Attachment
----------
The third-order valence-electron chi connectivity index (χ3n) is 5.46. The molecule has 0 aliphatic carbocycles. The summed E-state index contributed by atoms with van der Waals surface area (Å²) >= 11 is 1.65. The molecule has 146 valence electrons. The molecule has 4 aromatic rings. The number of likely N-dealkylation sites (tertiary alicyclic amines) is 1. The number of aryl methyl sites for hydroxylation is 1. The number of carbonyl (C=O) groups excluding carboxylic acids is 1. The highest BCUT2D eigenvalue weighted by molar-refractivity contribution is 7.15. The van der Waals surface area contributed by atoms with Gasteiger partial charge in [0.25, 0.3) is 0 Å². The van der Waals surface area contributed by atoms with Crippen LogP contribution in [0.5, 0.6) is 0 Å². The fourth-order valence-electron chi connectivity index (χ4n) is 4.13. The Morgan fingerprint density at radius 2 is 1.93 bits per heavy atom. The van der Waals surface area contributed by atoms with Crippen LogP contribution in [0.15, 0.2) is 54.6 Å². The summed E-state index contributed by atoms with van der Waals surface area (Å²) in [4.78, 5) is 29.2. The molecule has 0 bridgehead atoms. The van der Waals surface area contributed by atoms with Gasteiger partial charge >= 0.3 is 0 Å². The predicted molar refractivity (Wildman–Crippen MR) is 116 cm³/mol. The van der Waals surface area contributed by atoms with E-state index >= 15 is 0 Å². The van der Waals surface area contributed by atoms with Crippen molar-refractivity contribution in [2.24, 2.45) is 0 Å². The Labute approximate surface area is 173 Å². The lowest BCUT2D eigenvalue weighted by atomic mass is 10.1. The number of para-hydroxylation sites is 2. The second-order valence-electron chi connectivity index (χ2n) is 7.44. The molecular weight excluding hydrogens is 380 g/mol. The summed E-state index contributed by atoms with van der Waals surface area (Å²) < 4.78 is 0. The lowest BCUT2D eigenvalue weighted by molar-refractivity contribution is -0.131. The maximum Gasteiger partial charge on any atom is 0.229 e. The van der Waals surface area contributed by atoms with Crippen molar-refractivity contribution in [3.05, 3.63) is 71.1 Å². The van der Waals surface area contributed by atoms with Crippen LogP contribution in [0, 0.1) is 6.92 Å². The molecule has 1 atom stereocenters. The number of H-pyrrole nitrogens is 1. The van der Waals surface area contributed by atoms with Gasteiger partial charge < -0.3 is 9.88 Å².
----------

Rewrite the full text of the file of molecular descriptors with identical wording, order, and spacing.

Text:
The third-order valence-electron chi connectivity index (χ3n) is 5.46. The molecule has 0 aliphatic carbocycles. The summed E-state index contributed by atoms with van der Waals surface area (Å²) >= 11 is 1.65. The molecule has 146 valence electrons. The molecule has 4 aromatic rings. The number of likely N-dealkylation sites (tertiary alicyclic amines) is 1. The number of aryl methyl sites for hydroxylation is 1. The number of carbonyl (C=O) groups excluding carboxylic acids is 1. The highest BCUT2D eigenvalue weighted by molar-refractivity contribution is 7.15. The van der Waals surface area contributed by atoms with Gasteiger partial charge in [0.25, 0.3) is 0 Å². The van der Waals surface area contributed by atoms with Crippen LogP contribution in [0.5, 0.6) is 0 Å². The fourth-order valence-electron chi connectivity index (χ4n) is 4.13. The Morgan fingerprint density at radius 2 is 1.93 bits per heavy atom. The van der Waals surface area contributed by atoms with Crippen LogP contribution in [0.15, 0.2) is 54.6 Å². The summed E-state index contributed by atoms with van der Waals surface area (Å²) in [4.78, 5) is 29.2. The molecule has 0 bridgehead atoms. The van der Waals surface area contributed by atoms with Gasteiger partial charge >= 0.3 is 0 Å². The predicted molar refractivity (Wildman–Crippen MR) is 116 cm³/mol. The van der Waals surface area contributed by atoms with E-state index >= 15 is 0 Å². The van der Waals surface area contributed by atoms with Crippen molar-refractivity contribution in [2.24, 2.45) is 0 Å². The Labute approximate surface area is 173 Å². The lowest BCUT2D eigenvalue weighted by atomic mass is 10.1. The number of para-hydroxylation sites is 2. The second-order valence-electron chi connectivity index (χ2n) is 7.44. The molecular weight excluding hydrogens is 380 g/mol. The summed E-state index contributed by atoms with van der Waals surface area (Å²) < 4.78 is 0. The lowest BCUT2D eigenvalue weighted by molar-refractivity contribution is -0.131. The maximum Gasteiger partial charge on any atom is 0.229 e. The van der Waals surface area contributed by atoms with Crippen molar-refractivity contribution in [3.05, 3.63) is 71.1 Å². The van der Waals surface area contributed by atoms with Crippen LogP contribution in [0, 0.1) is 6.92 Å². The molecule has 1 atom stereocenters. The number of H-pyrrole nitrogens is 1. The van der Waals surface area contributed by atoms with Gasteiger partial charge < -0.3 is 9.88 Å².